Are we there yet?

Spoiler: We are not there yet.

I have two infuriating stories to relate. They’re real-life stories, I’m sorry to say.

Story One

I was at a conference a few weeks ago, and during the morning of one of the days, I staffed a table for WooCommerce. My role was to answer questions about WooCommerce, essentially. It was a busy morning, and I quite enjoyed my time (although it turns out that I’m not used to three hours on my feet). However, towards the end of my shift, someone came up to me and asked if I could go get someone technical, because they had a technical question. In a piece of fiction, this would probably be a man, someone leering and careless. But this is a true story, and it was an older woman who looked no-nonsense. I stared blankly for a moment, leaned closer to her and blurted “I am the technical!” She looked flustered, and immediately apologized and made it worse, by saying “I’m so sorry! I just assumed you were the booth babe!” Then we both inspected her mouth to see if there was any chance of getting her foot back out. Based on her face and demeanor after she called me a booth babe, she was mortified. I suspect she was flustered from her first slip, and it just snowballed on her. I helped her move on from it, and we had a good chat about what she wanted to do with her site. But still, it didn’t feel great. If you look a post or two back, you can see the link to my talk; that’s what I was wearing for staffing the table as well. It shouldn’t matter. I should be able to wear a dress and still be taken seriously.

Story Two

This story isn’t about me, but was related to me by one of my close friends. She works shift work. She’s got a bachelor’s degree, and has been with the same place for the past 14 or 15 years (I think – might be 13 or 14). Anyway, a significant amount of time. She’s the backbone. She never calls in. She switches holidays with people who have small kids. She covers shifts when others are sick. She works extra for anyone at any time. And she’s done this for more than a decade. A few years ago, she applied for a posted job at her work to move to a different shift – one that is significantly more popular because it’s first shift. She got the job, and was assured that she could move once they found someone to replace her, in the far less popular second shift. The replacement was never found. The job went away. More recently, she applied to be the manager of her group. She’s got the tenure, she’s got the degree, and she’s got the professionalism. She’d genuinely be great at it, too – she has great rapport with people, and can keep a lot of things in motion at the same time. A far less qualified man (in all ways – no degree, no tenure, bad enough people skills that my friend was actually asked if this man really swears all the time) ended up in the role. He bragged later that he had been through so many internal interviews that he knew what to say. My friend is looking for a new job. She resisted for so long because she was loath to be at the bottom of the heap again, except that she’s never gotten out from under the heap in the past 14 years. What can she do? There’s nothing left but to leave, and start over somewhere new, with no guarantee it will be any better. A qualified woman shouldn’t be passed over for a less-qualified man, much less one who apparently swears at customers too much.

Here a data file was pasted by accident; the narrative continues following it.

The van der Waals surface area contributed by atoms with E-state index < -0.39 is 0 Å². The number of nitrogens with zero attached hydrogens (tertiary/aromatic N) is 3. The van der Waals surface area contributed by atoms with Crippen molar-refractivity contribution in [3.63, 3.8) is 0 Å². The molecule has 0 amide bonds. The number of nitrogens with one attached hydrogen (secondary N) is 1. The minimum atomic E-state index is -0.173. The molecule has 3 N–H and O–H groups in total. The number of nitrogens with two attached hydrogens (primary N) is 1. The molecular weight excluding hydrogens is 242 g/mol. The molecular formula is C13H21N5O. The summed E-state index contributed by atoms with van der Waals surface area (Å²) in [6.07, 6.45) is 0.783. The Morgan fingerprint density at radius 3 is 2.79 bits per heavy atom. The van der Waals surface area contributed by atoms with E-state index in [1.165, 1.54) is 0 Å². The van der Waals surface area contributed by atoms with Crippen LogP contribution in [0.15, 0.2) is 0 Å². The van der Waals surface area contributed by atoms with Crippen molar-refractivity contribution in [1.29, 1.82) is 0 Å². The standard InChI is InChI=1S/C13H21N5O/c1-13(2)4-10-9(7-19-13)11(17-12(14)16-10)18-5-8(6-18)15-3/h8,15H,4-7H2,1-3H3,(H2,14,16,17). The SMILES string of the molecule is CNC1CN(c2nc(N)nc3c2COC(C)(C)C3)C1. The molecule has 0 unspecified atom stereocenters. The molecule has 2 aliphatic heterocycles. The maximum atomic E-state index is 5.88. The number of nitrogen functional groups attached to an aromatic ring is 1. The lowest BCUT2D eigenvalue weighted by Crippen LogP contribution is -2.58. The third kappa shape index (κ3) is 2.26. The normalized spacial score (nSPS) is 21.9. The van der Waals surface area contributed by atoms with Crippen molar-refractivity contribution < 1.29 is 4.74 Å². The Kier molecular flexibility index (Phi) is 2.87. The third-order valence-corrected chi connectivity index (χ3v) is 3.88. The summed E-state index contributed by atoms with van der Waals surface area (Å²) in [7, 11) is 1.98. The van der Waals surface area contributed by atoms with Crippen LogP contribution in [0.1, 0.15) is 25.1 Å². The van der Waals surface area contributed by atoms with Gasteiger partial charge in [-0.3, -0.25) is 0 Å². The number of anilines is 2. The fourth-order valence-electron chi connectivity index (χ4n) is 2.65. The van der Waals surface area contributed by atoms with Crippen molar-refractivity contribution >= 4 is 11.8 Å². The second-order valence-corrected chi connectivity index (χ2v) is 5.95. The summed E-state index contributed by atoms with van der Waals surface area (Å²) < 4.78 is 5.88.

It’s all infuriating. I mean, I’m glad that some men who use their power and influence to rape and otherwise sexually assault women are getting held accountable, but that is really only part of the problem. It’s a huge part, and we need to fix it, don’t get me wrong. But there’s also the passive sexism – the status quo – that people have trouble seeing or don’t think they engage in until they catch themselves doing it because it’s so ingrained, that we also desperately need to fix. If we don’t, we’re not going to rid the world of the people who think they can touch a woman because she’s there; they’ll keep re-forming in every new generation. There isn’t a quick or easy fix. This is going to take a long time, and we can’t ever give up. Look at the history: women have only had the right to vote (in America) for fewer than 100 years. White men have had the right to vote for the past 241 years in America. And of course have controlled all of society forever. So yeah. It’s gonna be a slog.